It’s Narcissist Friday!
From time to time someone challenges me that I don’t use enough Scripture on Narcissist Fridays. So the next couple of posts ought to help with that.
Are there narcissists in the Bible? Not just bad people, but people who actually exhibit the characteristics of narcissism? We might be tempted to think that anyone who stood against the Lord was narcissistic, but some were just misguided or compromised. A man like Judas, for example, might have been narcissistic, but we are told only that he was a zealot, someone with political ideas contrary to the mission of Jesus.
Of course, the Bible shows us legalists who care little about the Lord and lots about the Law. But legalism and narcissism are not the same. What I have said in the past is that legalism creates a haven, a pleasant work environment, for narcissists. Certainly some of the Pharisees exhibited narcissistic characteristics and so did the Judaizers later in the New Testament. Yet finding a narcissist in the Bible is not so easy.
I think I have found a couple. The first one I want to look at is the woman named Jezebel, from the kingdom of Israel during the time of Elijah. You find her story beginning in 1 Kings 18. One nasty lady!
Jezebel is an example of a narcissist who has no way to her own power so she overtakes and overwhelms someone who has power. She was the daughter of a minor king who was married to Ahab of Israel, almost certainly a political marriage. Ahab was not the sharpest tack on the board, if you know what I mean. He was powerful and wealthy and could be manipulated. Jezebel had everything she wanted.
Ahab followed her gods and moved the people to follow her gods. So much was she in charge that we are told that 950 of the false prophets of her gods “ate at her table,” and that was a time of famine. She appears to be almost completely in charge of the decisions of Ahab, her husband. The Bible says that Ahab was particularly wicked because Jezebel “stirred him up,”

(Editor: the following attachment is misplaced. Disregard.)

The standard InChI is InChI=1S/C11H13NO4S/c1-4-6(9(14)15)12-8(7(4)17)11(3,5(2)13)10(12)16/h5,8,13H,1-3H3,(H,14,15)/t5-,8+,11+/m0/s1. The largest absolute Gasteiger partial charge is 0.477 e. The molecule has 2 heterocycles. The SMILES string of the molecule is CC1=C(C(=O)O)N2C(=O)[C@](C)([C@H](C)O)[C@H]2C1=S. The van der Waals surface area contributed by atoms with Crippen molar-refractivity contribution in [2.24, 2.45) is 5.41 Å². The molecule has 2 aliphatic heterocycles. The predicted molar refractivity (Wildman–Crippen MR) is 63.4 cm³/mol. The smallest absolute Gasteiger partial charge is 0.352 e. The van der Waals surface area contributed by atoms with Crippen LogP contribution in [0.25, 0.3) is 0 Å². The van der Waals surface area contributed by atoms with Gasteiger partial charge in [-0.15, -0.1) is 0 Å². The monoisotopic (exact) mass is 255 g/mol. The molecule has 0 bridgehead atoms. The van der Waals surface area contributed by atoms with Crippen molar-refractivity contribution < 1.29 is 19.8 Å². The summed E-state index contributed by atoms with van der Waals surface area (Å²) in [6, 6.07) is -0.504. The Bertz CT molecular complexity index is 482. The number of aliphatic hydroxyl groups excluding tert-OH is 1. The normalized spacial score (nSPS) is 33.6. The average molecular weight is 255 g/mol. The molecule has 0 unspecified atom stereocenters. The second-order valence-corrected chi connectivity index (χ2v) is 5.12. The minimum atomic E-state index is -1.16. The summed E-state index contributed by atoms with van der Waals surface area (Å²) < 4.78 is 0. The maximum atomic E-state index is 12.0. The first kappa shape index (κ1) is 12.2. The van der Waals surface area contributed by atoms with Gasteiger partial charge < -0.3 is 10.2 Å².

In one story, Ahab wants to buy a vineyard from someone so he could have more room for a vegetable garden. Well, vineyards take many years to grow strong and were passed through family generations. The man didn’t want to sell. So Ahab pouted. When Jezebel heard the story, she scolded Ahab and ordered people to lie about the owner of the vineyard so he could be killed. After his death, she presented the property to Ahab. She was ruthless, willing to lie without hesitation, and saw the rights and value of others as things that got in her way.
This evil woman continued her influence after her husband’s death through her children. Her son Ahaziah became king when Ahab died and, we are told, he walked in the ways of his father and his mother. Rarely is the mother’s influence mentioned in Scripture, but Jezebel’s influence was not normal. When Ahaziah died, his brother Jehoram became king. We know little about these people except that they continued to do what Jezebel told them.
Even the daughter of Jezebel got into the act. She married Joram, the king of Judah, and led Judah to walk in the ways of her mother. Talk about a dysfunctional family! And behind all of it was Jezebel. Even after she died, Jezebel continued to have influence through another young man named Ahaziah, her son-in-law. In fact, Scripture refers to the considerable wicked influence of the “house of Ahab,” meaning that Ahab was held accountable, but Jezebel was behind the evil.
Finally, a man named Jehu was appointed by God to kill the house of Ahab in both kingdoms. Jezebel defied him to the last minute. Her particular fate was to become a meal for the dogs. Nothing was left of her except her hands and feet. And the Bible says that this happened so that Jezebel wouldn’t have a monument in her memory. What narcissist could bear such a fate? Not even a monument!
But forever after, the name Jezebel is a name that speaks of betrayal, cruelty, and the deepest evil.
Looks like narcissism to me.